Pastors—and people in the pew—are to make God’s redemptive rule and right relationship with him the highest priorities, and we must concern ourselves with today, not tomorrow, trusting that God will provide for us, our families, and our congregation.
Jesus’s words here need not be limited in their application to the provision of physical needs—though that’s clearly in view and is of profound comfort to us—but may be applied to our need for spiritual sustenance as well.
Fuel for Faithfulness (Mark 4:26–29)
Our Lord’s words here ought to liberate us from the success syndrome—measuring ministry success on purely human scales. I pray through this pithy parable virtually every Saturday night before heading to the pulpit on Sunday. It’s a reminder of who builds God’s kingdom. Jesus says:
The kingdom of God is as if a man should scatter seed on the ground. He sleeps and rises night and day, and the seed sprouts and grows; he knows not how. The earth produces by itself, first the blade, then the ear, then the full grain in the ear.
For the man of God, here is the liberating truth: Everything is God’s doing. Are the people in your church growing spiritually? God is doing it. Are there lost people coming to Christ? God is doing it. Are there new members joining the church? God is doing it. Are you in a drier season in which nothing seems to be happening? God is doing it.
Keep planting the seed.
What does the sower do after he sows the seed? He goes to bed. The sower is responsible to sow seed, not make it grow. While he sleeps, the kingdom germinates. The sower doesn’t assist it. He doesn’t even understand it: “The seed sprouts and grows; he knows not how.”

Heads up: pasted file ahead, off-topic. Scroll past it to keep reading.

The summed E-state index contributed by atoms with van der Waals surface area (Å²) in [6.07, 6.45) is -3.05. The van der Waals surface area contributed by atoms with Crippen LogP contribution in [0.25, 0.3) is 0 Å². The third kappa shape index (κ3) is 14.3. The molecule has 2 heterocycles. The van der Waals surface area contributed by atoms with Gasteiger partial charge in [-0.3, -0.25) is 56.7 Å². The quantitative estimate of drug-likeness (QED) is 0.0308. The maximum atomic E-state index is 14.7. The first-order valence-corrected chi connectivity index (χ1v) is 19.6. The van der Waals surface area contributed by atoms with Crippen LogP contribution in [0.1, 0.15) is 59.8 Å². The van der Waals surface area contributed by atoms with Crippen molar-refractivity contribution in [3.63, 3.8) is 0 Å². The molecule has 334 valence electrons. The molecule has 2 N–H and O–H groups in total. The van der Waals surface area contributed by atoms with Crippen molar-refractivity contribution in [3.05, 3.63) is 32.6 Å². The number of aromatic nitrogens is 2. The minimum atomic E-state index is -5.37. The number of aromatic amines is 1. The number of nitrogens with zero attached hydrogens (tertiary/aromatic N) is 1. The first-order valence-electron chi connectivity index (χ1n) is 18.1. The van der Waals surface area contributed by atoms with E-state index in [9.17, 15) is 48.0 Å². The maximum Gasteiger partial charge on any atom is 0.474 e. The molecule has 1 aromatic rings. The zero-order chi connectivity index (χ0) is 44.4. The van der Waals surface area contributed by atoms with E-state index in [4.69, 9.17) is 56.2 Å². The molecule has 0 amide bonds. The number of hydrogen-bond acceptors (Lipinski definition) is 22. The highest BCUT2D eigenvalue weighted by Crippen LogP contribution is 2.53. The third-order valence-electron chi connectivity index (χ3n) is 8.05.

I relish this parable because it reminds me that I’m only responsible to sow faithfully. This is not a call to passivity. Do we diligently seek the conversion of lost people? Certainly. Do we labor intensely to see lives changed? Of course. That’s why you surrendered to pastoral ministry in the first place.
But is God’s under-shepherd under pressure to make it happen? By no means. If hearts are to change, God must do it. Elsewhere Jesus promises to build his church, over which even the power of hell won’t prevail (Matt. 16:18). God is sovereign over my congregation; I must rest in that truth.
That precious promise drives away anxiety and discouragement on those days when nothing seems to be happening in ministry, when I’m sowing but nothing seems to be growing. If I’ve been faithful, I can plant the seed and rest easy in Christ, knowing his Spirit will cause the seed to germinate and take root in human hearts, in soil made good by the Holy Spirit (see Mark 4:1–9). I need not pressure the people, harangue them, cajole them, or wring my hands in perplexity.
This parable comforts me with the truth Martin Luther grasped, the catalyst for one of the greatest revivals in human history: “The Word did everything, I did nothing.”
Brothers, let us give thanks that God has given us these passages to help us beat back the twin monsters of anxiety and discouragement. On every Lord’s Day, may the God of peace give you grace to sow the seed, trust him wholly, and rest in the promises of his all-powerful Word.